Thursday, November 29, 2012

Annual Annals - Books We Re-Read Every Year

An hour or so ago I posed a question to my tweeps via Twitter:

Is there a book you read annually, for a special occasion, perhaps? I read Summer's Lease by Mortimer.

The responses I received (and continue to receive) are too good to just mark as favorites, so I'm listing them here as a kind of Annual To Be Read (Again) list.  I hope you discover some new bookish traditions!

@nicoeatsbooks One of my most favorite books is Love Walked In by Marisa de los Santos and I reread it at Christmas

@playthrutheday We read The Family Under the Bridge by Natalie Savage Carlson every Christmas.

@AnIowaTeacher Before each basketball season I read this: "Leading With the Heart" by Mike Krzyzewski. Gets me in the right frame of mind!

@rachelwrites007 Whenever I'm upset I read A TREE GROWS IN BROOKLYN by Betty Smith. It's my favorite book in the world. <3

Sunday, November 25, 2012

Ignore the Common Core?

Hey Alaska!  What's up, Minnesota?  Hellllloooooo, Nebraska!  Howdy, Texas!

It's me!  Virginia!  Welcome to one of the most exclusive clubs in the United States of America!  But what shall we call ourselves?  The We-Don't-DO-Common-Core Club?  The Un-Common Cores?  The Rotten to the Cores?

From twitter to the book vendor tables at conferences, the world, it seems, is ga-ga over the Common Core.  And by "ga-ga" I don't mean they necessarily like the CC; I just mean that it's all about the CC.  So where does that leave the states that are not official adopters of the CC?  Where does that leave school libraries?

Of course, my state of Virginia has its own Standards of Learning and the State has demonstrated how they align with the Common Core.  But with so much of the literature we're seeing now, from recommended nonfiction series to lesson plans now proclaiming that they "Align with the Common Core!", what are you, non-Core states, doing with them?  Ignoring them entirely?  Forcing a fit with your state standards?  Concentrating solely on your state standards?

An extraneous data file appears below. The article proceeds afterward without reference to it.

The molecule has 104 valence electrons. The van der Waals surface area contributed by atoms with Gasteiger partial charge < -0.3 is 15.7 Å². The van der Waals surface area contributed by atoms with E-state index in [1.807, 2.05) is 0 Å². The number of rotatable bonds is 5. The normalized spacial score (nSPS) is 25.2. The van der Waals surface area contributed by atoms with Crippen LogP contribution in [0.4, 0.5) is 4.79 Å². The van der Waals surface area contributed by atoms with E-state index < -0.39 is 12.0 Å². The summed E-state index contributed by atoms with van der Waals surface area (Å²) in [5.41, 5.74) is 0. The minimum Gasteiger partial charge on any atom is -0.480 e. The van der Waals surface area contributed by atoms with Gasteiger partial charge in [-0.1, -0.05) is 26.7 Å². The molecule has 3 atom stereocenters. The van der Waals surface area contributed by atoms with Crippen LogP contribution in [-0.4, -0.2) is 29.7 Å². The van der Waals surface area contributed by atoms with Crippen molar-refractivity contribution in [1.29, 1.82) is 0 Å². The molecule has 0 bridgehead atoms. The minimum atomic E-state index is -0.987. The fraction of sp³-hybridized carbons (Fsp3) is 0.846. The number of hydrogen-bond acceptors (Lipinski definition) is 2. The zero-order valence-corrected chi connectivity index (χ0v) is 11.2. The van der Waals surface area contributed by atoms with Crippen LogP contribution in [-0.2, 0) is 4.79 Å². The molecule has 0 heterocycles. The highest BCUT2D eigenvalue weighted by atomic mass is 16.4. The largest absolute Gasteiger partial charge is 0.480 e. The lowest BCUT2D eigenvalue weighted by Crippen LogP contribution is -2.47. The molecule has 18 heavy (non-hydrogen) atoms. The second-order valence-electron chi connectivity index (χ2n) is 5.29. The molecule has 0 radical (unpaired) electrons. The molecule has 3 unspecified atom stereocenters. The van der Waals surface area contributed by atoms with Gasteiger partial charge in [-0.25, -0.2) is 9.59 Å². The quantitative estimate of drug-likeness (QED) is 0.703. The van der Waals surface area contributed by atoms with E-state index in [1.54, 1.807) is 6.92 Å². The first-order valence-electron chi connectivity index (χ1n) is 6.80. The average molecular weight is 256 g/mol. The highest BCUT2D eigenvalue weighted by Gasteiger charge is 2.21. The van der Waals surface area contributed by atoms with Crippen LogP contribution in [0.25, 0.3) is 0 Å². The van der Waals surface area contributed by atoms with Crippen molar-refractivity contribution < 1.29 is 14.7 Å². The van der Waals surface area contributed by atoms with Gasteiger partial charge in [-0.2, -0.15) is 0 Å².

Hope to hear from you soon!



Monday, November 12, 2012

Teacher Requests - Book Lists

Some of you read my post about The Best Email I Ever Sent.  I took the responses and made them into a giant To-Do list.  It feels really great to have projects that are eagerly awaited for by my teachers!

So last week I created two book lists using GoodReads.  The first was a list of books about art and the second was a list of books about music.  They aren't comprehensive lists of all the titles I have in my collection.  I chose titles that I think have been overlooked or titles that are fiction and have an art/music connection.  The real purpose of these lists is to have a place to list new books as they come in to my library.

So far my art and music teachers have been very thankful.  Next up is a list requested by a fourth grade teacher for grade-level reads.  This is such a difficult topic to address.  By reading level?  By age appropriate-ness?  How do you handle requests for books by grade level?

Friday, November 2, 2012

The Best Email I Ever Sent

I came back from the School Library Journal Leadership Summit refreshed, rejuvenated and inspired (more on that later) but I also came back with a slew of new books. 

I could have just added them to my Library collection, but I thought I'd get more bang for my books by sending out a simple email to my staff: What can the Library provide to make your Job easier?  

I linked the question to a Google form and told my teachers and staff that each respondent would get a free book for their classroom. 

Um. Responses. Lots. 

And they're not pie in the sky requests (although sometimes those are a fun challenge) and they're not responses I feared like "It's too noisy in the Library" - they were awesome requests for things that had never even crossed my mind. 

Totally worth giving away my books. 

The best email I ever sent.
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